The 10 Best Cutting Boards Of 2021 (According To Chef’s Criteria)

First, a primer on materials. Most cutting boards are made from either wood (maple, cherry, walnut), bamboo (which is actually a fast-growing grass), or a synthetic material like plastic or rubber. But is one better than the other? Well, all the chefs we polled prefer working with wood or bamboo boards.

There are a few points in these boards’ favor: For one, they have a softer and more supple surface than plastic, which makes them gentler on knives. Wood and bamboo are naturally antimicrobial materials, and they tend to be more resistant to scratches that can trap harmful germs.

But while these boards tend to get less dirty, they’re more laborious to clean. Since you can’t put them in the dishwasher, this means you need to be more diligent about cleaning them right away—especially if you’re working with raw meat or pungent flavors like garlic and onion. (Wood boards also retain more water and hold on to smells longer than synthetics.) You also need to treat your wood board with oil every so often to make sure it’s well-sealed.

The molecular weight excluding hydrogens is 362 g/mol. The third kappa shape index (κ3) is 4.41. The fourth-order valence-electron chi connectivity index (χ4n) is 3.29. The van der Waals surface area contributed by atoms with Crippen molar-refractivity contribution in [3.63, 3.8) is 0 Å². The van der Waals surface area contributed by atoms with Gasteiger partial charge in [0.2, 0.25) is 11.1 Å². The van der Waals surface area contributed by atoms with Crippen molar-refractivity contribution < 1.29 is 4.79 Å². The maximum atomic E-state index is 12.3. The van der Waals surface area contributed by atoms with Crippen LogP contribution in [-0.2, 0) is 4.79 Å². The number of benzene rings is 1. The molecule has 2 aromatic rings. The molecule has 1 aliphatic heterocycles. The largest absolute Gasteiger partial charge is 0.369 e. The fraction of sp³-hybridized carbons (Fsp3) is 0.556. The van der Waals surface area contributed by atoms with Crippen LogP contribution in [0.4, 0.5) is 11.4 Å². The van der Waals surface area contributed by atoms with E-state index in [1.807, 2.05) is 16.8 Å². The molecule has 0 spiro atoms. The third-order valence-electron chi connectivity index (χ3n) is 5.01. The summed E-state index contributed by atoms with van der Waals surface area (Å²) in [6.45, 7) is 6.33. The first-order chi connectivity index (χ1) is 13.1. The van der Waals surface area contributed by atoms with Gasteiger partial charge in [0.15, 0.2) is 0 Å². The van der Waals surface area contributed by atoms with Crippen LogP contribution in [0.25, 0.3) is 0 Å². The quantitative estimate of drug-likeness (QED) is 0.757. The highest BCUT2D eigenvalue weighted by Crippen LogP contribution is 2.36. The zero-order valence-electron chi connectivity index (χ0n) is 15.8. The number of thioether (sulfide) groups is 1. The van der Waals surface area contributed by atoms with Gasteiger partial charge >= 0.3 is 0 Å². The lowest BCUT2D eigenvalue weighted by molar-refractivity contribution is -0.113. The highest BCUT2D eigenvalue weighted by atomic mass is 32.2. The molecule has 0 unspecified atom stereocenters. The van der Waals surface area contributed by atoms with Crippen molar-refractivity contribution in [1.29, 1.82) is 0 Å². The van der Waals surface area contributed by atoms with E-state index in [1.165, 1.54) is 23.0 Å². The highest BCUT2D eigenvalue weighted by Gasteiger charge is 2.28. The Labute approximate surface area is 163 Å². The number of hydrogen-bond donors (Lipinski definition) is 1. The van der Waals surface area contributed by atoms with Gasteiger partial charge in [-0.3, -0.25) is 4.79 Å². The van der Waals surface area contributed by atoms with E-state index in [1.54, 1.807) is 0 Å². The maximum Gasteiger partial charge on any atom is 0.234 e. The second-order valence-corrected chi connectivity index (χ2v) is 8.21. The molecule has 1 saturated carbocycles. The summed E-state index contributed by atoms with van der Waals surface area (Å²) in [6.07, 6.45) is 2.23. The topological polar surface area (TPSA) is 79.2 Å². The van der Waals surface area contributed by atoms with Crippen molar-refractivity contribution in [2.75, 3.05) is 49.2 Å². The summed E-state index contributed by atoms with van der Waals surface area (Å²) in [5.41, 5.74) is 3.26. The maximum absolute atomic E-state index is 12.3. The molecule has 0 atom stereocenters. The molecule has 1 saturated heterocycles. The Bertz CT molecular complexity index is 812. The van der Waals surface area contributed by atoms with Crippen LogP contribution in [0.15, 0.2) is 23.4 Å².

They definitely require more maintenance, which celebrity chef and nutritionist Serena Poon, C.N., CHC, CHN, says isn’t necessarily a bad thing. “Though somewhat time-consuming, I look at these activities as ways to cultivate a certain type of energy in my kitchen,” Poon tells mbg. “Taking time to care for your kitchen can make your food feel more nourishing and full of love.”

Finally, while wood boards tend to be heavier and more cumbersome; they’re also more aesthetically pleasing than most plastic or rubber surfaces.

Most people who spend a lot of time cooking will use wood as their everyday standby cutting board but also keep a synthetic, lightweight board nearby for quick cleanup after handling smelly or bacteria-prone ingredients. Both of them have a time and a place in the kitchen.

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